In the rush to bring IoT devices to market, Ring and other manufacturers appeared to view their security almost as an afterthought. Back in 2014, a study by HP Fortify claimed that 70% of the most commonly used Internet of Things (IoT) devices contained “security vulnerabilities”. And things didn’t improve much in the years that followed.

In 2017, tens of millions of devices were affected by the Devil’s Ivy remote access vulnerability, while in 2021 the Name:Wreck vulnerabilities exposed at least a 100 million devices. In 2022, there were 110 million IoT malware attacks. The stats could go on and on.

To limit damage to consumer confidence, the US Government announced its “U.S Cyber Trust Mark” program for smart devices in 2023. Under the scheme, which is voluntary, products meeting specific cybersecurity criteria, such as “strong default passwords, data protection, software updates and incident detection capabilities, will display the ‘U.S. Cyber Trust Mark’ logo”.

How to protect your home security from hackers

Ring’s owner, Amazon, has already signed up to the U.S Cyber Trust Mark initiative, which is expected to commence in late 2024. In the meantime, there’s plenty existing Ring customers can – and should – do to protect their own devices.

Use a strong password

Rather than use password managers or other strategies for managing multiple passwords, many people use the same password across multiple accounts. The problem with this is that if one account is compromised, the stolen password can be used to access all of the other accounts.

Attackers interested in hacking Ring products can buy stolen user credentials for other accounts on the dark web, find out whether those users have Ring products, and then see if the passwords work – a technique known as credential stuffing. Alternatively, they can just try to guess the Ring password using automated software in what is known as a brute force attack.

The take home message here is that you should always use strong, unique passwords to secure your devices. Use our password generator tool if you’re not sure how to make a strong password.

Enable two-factor authentication

Devices where access requires both a password and a PIN (sent via text or email) are far more secure than those that just rely on a password. Two factor authentication (2FA) has always been an option for those with Ring products, but many users didn’t activate it. The result, as some of the above examples demonstrate, was multiple instances of users’ devices being compromised.

In 2020, Amazon made the two-factor verification mandatory for its Ring doorbell. This required users to enter a password and a six-digit code when logging in to view security footage. “This added authentication helps prevent unauthorized users from gaining access to your Ring account, even if they have your username and password,” said Ring President Leila Rouhi at the time.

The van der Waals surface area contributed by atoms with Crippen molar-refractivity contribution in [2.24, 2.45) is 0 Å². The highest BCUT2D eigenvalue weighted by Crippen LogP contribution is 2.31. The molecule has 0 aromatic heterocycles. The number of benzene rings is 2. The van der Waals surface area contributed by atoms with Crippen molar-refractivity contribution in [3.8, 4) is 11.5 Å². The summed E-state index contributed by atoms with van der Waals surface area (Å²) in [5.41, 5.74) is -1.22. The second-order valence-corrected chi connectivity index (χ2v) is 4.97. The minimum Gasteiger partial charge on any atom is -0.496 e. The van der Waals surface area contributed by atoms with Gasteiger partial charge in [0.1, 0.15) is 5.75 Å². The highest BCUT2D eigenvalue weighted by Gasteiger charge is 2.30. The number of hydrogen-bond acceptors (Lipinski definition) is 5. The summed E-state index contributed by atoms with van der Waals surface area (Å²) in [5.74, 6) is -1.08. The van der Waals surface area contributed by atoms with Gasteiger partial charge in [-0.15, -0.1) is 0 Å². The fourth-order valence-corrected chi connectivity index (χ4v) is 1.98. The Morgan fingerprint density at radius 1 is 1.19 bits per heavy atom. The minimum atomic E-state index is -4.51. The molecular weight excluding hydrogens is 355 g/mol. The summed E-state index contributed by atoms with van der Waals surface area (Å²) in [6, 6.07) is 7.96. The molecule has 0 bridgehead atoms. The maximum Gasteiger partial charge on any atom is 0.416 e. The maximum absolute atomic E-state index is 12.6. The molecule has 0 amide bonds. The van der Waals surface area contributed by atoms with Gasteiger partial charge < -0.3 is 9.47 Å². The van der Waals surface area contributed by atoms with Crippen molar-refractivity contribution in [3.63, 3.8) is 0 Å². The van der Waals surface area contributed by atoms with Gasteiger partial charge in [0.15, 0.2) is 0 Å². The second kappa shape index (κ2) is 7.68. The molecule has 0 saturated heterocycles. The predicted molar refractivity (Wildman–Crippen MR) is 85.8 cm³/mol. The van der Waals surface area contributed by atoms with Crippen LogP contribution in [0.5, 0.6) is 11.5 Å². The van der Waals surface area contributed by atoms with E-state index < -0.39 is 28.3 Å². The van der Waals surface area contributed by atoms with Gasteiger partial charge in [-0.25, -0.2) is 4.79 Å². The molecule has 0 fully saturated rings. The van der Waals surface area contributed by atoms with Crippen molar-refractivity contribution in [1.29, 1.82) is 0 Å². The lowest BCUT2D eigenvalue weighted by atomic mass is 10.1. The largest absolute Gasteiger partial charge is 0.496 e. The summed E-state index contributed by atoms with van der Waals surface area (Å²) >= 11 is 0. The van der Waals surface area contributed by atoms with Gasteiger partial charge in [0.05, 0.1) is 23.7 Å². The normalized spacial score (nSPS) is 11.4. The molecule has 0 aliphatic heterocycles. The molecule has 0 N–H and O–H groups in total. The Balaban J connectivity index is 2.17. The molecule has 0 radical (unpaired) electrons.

Control who has access

Ring devices allow users to choose who has access to them. Adding shared users is not ideal, but is far preferable to simply sharing login credentials. Before adding anyone, consider the implications of allowing others access to camera feeds. You can see which Ring devices people have access to in the Control Center. You can also see which user devices are logged into your account. It’s worth periodically checking the Control Center to ensure there’s no unwanted access.

Designate Privacy Zones

The settings in the Ring app allow you to limit the camera’s field of vision. Ring says that “Privacy Zones are designed to allow you to designate an area in your Ring device camera’s field of view as off-limits. You may, for example, cover your neighbor’s apartment door with a Privacy Zone. You can also black out a neighbor’s window.” Users can specify up to two privacy zones, which can only be rectangular. To establish a Privacy Zone, open the Ring app, go to Device Settings> Privacy Settings> Privacy Zones.

Hide your wi-fi network

Routers broadcast the identity of your network by default. The SSID typically contains the name of the broadband supplier, which enables hackers to guess what router is being used. From here, they may be able to use the default login details supplied with the router to access your network.

It’s relatively easy to change the login details of your router. Alternatively, you can just tell it not to broadcast its identifier. Both require you to login in to your router. To do this, type either or in your browser’s address bar and enter the relevant login credentials.

If you plan to use IoT devices in your home, it’s a good idea to secure your wi-fi network. We’ve covered the additional steps you can take elsewhere.

Related: How to secure your home wireless network from hackers